The problem that those entrusted with responsibility will fail to exercise the diligence they're paid to exercise, but will instead act in their own interest to do things that are more convenient to themselves personally, is so well-known that the management literature has developed a term of art to describe it: the agency problem. The agency problem confronts voters whose legislators enact undesirable laws at the behest of monied special interests just as it confronts citizens whose police decide to use their badges and guns for some purpose other than to protect and serve.
Or … choose simply to protect and serve only their buddies with badges and guns. In one case, a Missouri police officer who answered honest questions about the in-custody death of a college student (accused of a misdemeanor) was effectively punished by his superiors for stepping out of line. Allowing police to be held accountable to the public isn't in the interest of the self-interested police. Read about the case here.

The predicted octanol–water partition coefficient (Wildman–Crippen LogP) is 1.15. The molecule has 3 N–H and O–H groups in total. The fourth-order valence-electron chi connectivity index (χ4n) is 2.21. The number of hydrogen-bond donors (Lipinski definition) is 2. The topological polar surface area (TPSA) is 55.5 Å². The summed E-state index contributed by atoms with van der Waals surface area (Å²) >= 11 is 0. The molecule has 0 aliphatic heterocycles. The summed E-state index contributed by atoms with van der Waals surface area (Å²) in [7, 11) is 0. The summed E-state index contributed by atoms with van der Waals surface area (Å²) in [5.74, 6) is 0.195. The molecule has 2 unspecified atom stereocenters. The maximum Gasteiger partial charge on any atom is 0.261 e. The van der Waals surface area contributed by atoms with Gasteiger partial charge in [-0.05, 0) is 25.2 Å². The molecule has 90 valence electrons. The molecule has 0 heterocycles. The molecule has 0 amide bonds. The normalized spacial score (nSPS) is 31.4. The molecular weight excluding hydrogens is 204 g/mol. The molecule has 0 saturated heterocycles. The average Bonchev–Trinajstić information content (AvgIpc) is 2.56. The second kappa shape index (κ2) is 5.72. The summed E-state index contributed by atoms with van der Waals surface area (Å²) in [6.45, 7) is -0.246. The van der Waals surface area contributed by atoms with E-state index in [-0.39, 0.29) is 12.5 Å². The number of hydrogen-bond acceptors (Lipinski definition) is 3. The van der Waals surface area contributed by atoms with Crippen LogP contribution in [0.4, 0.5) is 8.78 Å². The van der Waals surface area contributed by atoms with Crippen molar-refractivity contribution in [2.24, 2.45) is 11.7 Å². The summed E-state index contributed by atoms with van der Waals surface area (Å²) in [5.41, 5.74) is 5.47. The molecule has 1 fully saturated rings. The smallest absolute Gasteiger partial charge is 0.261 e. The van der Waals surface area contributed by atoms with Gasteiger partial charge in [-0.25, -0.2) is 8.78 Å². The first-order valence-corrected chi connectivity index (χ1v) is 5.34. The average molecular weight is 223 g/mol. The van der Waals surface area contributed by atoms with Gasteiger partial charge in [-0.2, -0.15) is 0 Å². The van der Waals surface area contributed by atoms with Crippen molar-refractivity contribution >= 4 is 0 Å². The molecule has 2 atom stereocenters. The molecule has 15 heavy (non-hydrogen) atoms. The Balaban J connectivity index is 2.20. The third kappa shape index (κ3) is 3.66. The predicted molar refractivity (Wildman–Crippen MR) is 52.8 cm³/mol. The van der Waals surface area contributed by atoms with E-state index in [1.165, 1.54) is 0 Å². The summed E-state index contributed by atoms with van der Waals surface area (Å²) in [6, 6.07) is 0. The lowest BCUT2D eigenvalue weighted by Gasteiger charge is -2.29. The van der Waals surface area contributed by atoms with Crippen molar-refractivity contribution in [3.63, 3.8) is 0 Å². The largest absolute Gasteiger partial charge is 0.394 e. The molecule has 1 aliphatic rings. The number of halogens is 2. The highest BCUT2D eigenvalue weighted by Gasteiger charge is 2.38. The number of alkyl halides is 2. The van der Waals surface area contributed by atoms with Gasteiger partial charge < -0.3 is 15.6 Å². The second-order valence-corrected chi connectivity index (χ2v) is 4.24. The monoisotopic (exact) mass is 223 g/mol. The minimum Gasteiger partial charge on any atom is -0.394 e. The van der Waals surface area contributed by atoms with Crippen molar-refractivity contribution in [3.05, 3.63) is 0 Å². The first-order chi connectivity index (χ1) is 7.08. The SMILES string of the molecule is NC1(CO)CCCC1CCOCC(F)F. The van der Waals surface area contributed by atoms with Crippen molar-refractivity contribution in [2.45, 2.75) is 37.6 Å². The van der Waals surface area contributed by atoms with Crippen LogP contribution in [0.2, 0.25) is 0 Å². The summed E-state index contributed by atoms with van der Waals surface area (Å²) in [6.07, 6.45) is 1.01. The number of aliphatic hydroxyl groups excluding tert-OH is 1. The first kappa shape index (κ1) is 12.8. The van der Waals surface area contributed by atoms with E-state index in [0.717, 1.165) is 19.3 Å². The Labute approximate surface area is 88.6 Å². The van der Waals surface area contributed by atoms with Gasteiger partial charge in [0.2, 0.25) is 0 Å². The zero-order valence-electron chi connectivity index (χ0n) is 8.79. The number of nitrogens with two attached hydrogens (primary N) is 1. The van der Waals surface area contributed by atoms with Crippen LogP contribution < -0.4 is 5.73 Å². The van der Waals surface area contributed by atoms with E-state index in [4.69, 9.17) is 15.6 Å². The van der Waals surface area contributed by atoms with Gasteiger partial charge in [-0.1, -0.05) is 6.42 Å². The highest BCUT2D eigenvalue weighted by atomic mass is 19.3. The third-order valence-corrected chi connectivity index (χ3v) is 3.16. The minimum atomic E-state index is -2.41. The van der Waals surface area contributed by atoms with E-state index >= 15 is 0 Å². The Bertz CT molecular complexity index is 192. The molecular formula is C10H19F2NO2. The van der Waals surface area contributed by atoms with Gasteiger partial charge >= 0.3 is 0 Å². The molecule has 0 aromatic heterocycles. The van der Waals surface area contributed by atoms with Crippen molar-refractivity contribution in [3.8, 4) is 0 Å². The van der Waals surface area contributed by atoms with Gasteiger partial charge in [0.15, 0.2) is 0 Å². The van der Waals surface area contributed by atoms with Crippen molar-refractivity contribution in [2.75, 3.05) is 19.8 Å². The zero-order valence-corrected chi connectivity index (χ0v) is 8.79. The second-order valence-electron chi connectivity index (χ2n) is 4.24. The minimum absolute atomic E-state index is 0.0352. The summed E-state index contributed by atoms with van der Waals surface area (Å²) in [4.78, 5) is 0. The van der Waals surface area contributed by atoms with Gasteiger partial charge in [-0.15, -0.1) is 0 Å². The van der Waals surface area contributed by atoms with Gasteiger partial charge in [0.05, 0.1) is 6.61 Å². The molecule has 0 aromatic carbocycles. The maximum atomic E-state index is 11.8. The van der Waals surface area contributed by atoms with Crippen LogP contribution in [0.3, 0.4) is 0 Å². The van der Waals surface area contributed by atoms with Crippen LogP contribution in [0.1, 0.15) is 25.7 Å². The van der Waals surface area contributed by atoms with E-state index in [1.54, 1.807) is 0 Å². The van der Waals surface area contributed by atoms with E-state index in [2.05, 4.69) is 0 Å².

The problem isn't police only. The problem is the agency problem and its solutions are applicable to shareholders who want Boards who protect shareholders instead of looting the firm to enrich themselves, to protect voters who want legislators to pass laws that comport with public concepts of justice and reason, and to protect members of the public who don't want to fear violence from police who are protected from the consequence of any misconduct they choose to commit. The agency problem is the problem of business just as it is the problem of democracy.
Faithful agents mean the difference between justice and oppression, fair returns and fraud losses, free elections and a mislead public.
The agency problem matters.